FedEx Corp. (FDX) has been a stark reminder to investors that it is a market of stocks out there. While the broader averages have treaded water, FedEx has taken a vertical plunge.
What ails FedEx?
We traditionally associate 20% declines as a bear market in the broader averages and FedEx has delivered 2X that, just in the past 12 months. As we browse Seeking Alpha, there are some compelling bull and bear cases. In general, the bulls have argued that the stock is cheap on forward earnings multiple, while the bears have pointed out that free cash flow has been consistently negative and Amazon (AMZN) might be a serious threat to the business. So far, the bull thesis has failed, rather appallingly. A key problem with trying to buy FedEx with the low multiple in mind is that the earnings are refusing to have any kind of bottom.
This has resulted in the same argument being made on the way down.
FDX is crazy cheap at 12X earnings of $17 (at $204), December 2018.
FDX is crazy cheap at 12X earnings of $12 (at $144), September 2019.
We are not making fun of that logic as FedEx has certainly surprised on the downside more than almost anyone expected in the midst of a strong economy. Bears have got this right till now as the falling profits and cash flow have further compounded FedEx’s free cash flow promises.
Bears now have the firm upper hand with no end in sight to FedEx’s woes and recessionary fears further panicking the beleaguered bulls.
The longer term bull argument
Before we give you that, if you want a rather safe play on FedEx’s issues, we highly recommend heading to this stock which has been beaten alongside FedEx but is really not going to be impacted by it. With that out of the way, let’s focus on FedEx. The first question is whether something is fundamentally broken with the company. We think the answer is clearly no. The two commonly cited longer term issues, AMZN moving away and trade worries, do exist, but both are shorter term in nature. In the case of AMZN, FedEx had to go out of their way to show that unless they rescaled their graphs you could not even tell how little they cared about AMZN.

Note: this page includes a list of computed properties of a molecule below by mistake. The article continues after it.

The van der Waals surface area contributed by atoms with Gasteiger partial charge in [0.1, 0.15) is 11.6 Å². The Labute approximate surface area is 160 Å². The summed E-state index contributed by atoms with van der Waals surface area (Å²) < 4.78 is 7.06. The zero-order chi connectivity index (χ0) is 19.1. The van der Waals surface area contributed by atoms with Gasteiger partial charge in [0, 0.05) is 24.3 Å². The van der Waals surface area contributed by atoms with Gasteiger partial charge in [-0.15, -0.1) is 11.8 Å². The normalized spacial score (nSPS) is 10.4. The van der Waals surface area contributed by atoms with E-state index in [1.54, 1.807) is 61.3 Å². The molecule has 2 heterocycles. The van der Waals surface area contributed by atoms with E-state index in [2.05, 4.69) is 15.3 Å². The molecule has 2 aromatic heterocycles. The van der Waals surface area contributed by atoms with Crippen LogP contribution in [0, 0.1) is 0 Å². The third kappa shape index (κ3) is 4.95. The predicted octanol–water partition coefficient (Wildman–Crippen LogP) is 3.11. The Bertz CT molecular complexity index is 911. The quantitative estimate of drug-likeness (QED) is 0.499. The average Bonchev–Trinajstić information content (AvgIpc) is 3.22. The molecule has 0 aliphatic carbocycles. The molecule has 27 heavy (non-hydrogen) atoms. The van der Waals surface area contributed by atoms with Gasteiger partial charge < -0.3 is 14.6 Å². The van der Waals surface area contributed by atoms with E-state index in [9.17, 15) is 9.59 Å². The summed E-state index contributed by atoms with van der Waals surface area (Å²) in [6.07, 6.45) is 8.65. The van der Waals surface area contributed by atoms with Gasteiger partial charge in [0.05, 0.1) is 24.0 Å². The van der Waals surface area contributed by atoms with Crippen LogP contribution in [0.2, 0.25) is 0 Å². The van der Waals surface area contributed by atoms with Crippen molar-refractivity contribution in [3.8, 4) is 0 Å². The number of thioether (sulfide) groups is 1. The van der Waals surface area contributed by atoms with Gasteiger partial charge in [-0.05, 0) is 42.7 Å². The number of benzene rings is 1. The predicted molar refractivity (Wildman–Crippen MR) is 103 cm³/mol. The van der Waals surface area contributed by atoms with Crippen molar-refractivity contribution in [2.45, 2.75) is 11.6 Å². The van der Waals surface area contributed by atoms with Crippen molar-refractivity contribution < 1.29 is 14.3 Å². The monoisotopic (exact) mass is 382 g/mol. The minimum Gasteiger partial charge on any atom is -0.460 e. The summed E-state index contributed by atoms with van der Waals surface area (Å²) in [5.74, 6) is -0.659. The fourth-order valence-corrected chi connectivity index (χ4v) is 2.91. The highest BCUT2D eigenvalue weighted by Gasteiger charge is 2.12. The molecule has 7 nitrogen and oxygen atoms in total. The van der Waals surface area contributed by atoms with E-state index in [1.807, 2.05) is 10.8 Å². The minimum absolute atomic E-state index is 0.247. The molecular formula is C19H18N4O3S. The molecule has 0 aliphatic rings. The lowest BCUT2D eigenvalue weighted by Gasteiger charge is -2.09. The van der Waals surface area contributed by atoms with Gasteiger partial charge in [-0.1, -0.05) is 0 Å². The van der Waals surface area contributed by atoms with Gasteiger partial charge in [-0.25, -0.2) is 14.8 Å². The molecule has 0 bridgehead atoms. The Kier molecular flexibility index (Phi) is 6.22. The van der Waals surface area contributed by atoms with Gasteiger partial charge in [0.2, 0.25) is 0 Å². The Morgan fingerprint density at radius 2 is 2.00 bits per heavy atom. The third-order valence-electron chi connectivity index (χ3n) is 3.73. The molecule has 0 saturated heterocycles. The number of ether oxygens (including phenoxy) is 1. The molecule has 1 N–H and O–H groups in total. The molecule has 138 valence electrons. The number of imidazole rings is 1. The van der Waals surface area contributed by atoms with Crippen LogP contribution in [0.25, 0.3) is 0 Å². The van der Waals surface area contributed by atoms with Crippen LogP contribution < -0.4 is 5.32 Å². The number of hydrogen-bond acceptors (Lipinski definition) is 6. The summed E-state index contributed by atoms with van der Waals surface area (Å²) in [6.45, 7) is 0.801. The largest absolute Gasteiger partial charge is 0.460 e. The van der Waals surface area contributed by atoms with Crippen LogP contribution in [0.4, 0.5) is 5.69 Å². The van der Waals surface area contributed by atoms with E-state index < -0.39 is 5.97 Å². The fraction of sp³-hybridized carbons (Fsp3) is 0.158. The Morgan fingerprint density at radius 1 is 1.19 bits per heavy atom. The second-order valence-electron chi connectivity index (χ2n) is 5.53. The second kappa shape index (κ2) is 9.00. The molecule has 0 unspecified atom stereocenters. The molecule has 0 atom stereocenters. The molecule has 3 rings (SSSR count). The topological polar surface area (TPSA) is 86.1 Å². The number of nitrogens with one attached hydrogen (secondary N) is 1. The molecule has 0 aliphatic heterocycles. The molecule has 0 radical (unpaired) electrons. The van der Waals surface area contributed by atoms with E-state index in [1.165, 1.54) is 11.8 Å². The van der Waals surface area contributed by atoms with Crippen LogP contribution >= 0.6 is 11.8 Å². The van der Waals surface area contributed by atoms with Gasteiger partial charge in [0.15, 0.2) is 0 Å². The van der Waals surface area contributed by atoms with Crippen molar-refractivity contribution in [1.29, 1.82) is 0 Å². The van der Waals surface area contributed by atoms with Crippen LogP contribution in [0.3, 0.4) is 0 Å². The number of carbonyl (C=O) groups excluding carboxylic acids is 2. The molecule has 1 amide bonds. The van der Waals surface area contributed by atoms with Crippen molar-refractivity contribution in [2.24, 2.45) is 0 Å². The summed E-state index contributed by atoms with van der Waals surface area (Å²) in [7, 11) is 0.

Source: FedEx Presentation
Yes, AMZN could also compete with FedEx, directly, and that should be part of every investor’s long-term threat assessment, but the most likely scenario continues to be that AMZN will focus on its retail business and not try and take on FedEx directly. We also think the market will grow enough to accommodate another player if needed. We also believe the trade issues are likely to resolve sooner rather than later and FedEx will dust off its 2% exposure to China like it never even happened.
Two percent of FedEx’s revenue can be attributed to business between China and the U.S., according to a company spokesperson. FedEx has about 9,500 employees in China, according to its website.
FedEx operates 220 flights per week in China at five Chinese airports, including the “mini-Memphis” hub in Guangzhou and the new Shanghai hub it invested more than $100 million in.
“FedEx values our business in China,” the company said in a statement Saturday. “Our relationship with Huawei Technologies Co. Ltd. and our relationships with all of our customers in China are important to us.”
Worldwide, FedEx has more than 450,000 employees and serves more than 650 airports.”
Source: Commercial Appeal
The second question to address is whether FedEx is a good value today. Investors, having been burned by FedEx’s earnings projections which have matched the decline in the stock, are obviously feeling reluctant to use that as a gauge. After all, they certainly don’t want to be saying FedEx is crazy cheap at 12X earnings of $8 (at $96). We think that the answer is more difficult to reach today than it has been in the past, simply because FedEx is going through a supercycle of capital upgrades and is reluctant to pull back. We saw this when Scott Group, who appeared to have lost all strength, was basically just begging for guidance from Alan Graf (CFO of FedEx).